• Washington – 7,023 cases (+196) (58 deaths)(+1)
  • Waukesha – 18,808 cases (+150) (163 deaths)
  • Waupaca – 3,332 cases (+96) (67 deaths)(+1)
  • Waushara – 1,594 cases (+16) (6 deaths)
  • Winnebago – 11,781 cases (+95) (91 deaths)
  • Wood – 3,112 cases (+30) (17 deaths)

Michigan’s Upper Peninsula**

  • Alger – 123 cases (1 death)
  • Baraga – 260 cases (5 deaths)
  • Chippewa – 226 cases (2 deaths)
  • Delta – 1,810 cases (46 deaths)
  • Dickinson – 1,189 cases (26 deaths)
  • Gogebic – 468 cases (9 deaths)
  • Houghton – 1,044 cases (8 deaths)
  • Iron – 570 cases (27 deaths)
  • Keweenaw – 35 cases (1 death)
  • Luce – 103 cases (State revised, decrease of two)
  • Mackinac – 172 cases
  • Marquette – 1,850 cases (22 deaths)
  • Menominee – 946 cases (10 deaths)
  • Ontonagon – 211 cases (6 deaths)
  • Schoolcraft – 145 cases

* Viewers have asked us why the state has different numbers than what’s reported on some county health department websites. The DHS reports cases from all health departments within a county’s boundaries, including tribal, municipal and county health departments; county websites may not. Also, public health departments update their data at various times whereas the DHS freezes the numbers it receives by the same time every day to compile the afternoon report.

The DHS reports deaths attributed to COVID-19 or in which COVID-19 contributed to their death. Most of the people severely affected by the coronavirus have underlying illnesses or conditions, such as diabetes, heart disease or obesity, which raises a person’s risk of dying from COVID-19 but would’ve lived longer if not for their infection. The state may revise case and death numbers after further review, such as the victim’s residence, duplicated records, or a correction in lab results. Details can be found on the DHS website and Frequently Asked Questions.

**The state of Michigan does not update numbers on Sundays.

Symptoms

The Centers for Disease Control and Prevention identified these as possible symptoms of COVID-19:

  • Fever of 100.4 or higher
  • Cough
  • Shortness of breath
  • Chills
  • Repeated shaking with chills
  • Muscle pain
  • Headache
  • Sore throat
  • New loss of taste or smell

Prevention

  • The coronavirus is a new, or “novel,” virus. Nobody has a natural immunity to it. Children and teens seem to recover best from the virus. Older people and those with underlying health conditions (heart disease, diabetes, lung disease) are considered at high risk, according to the CDC. Precautions are also needed around people with developing or weakened immune systems.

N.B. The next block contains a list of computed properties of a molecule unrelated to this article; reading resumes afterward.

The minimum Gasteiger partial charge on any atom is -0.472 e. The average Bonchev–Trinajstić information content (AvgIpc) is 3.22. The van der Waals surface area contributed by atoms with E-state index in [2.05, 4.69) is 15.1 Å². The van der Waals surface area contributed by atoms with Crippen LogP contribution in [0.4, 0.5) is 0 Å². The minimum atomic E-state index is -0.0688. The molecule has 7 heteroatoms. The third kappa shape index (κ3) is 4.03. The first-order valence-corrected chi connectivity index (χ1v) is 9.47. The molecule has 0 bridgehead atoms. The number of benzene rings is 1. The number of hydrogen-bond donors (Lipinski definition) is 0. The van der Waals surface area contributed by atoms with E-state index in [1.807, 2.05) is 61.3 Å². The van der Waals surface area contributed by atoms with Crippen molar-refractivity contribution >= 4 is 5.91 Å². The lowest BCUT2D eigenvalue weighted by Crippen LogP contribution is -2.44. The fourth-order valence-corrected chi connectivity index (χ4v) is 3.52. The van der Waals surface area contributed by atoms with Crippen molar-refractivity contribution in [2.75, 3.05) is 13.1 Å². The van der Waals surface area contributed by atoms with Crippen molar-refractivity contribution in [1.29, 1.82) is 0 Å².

• To help prevent the spread of the virus:
  • Stay at least six feet away from other people
  • Avoid close contact with people who are or appear sick
  • Stay at home as much as possible
  • Cancel events and avoid groups, gatherings, play dates and nonessential appointments
  • Stay home when you are sick, except to get medical care
  • Wash your hands regularly for at least 20 seconds. If soap and water are not available, use an alcohol-based hand sanitizer with at least 60% alcohol
  • Cover your mouth and nose with a mask. At a minimum, use a tissue when you cough or sneeze or use the inside of your elbow.

Health experts say face masks are still the most effective way the general public can slow the spread of the coronavirus, but only if the masks are worn appropriately — over the nose and chin. County and state health officials are reminding and urging people to stay home when they feel sick, avoid large gatherings, and distance yourself six feet from people who aren’t from your household.

To help people understand how their decisions affect their own health and others, the Department of Health Services has a decision tool at https://www.dhs.wisconsin.gov/covid-19/decision.htm. The tool describes how choices matter and offers suggestions to make activities safer.

Copyright 2020 WBAY. All rights reserved.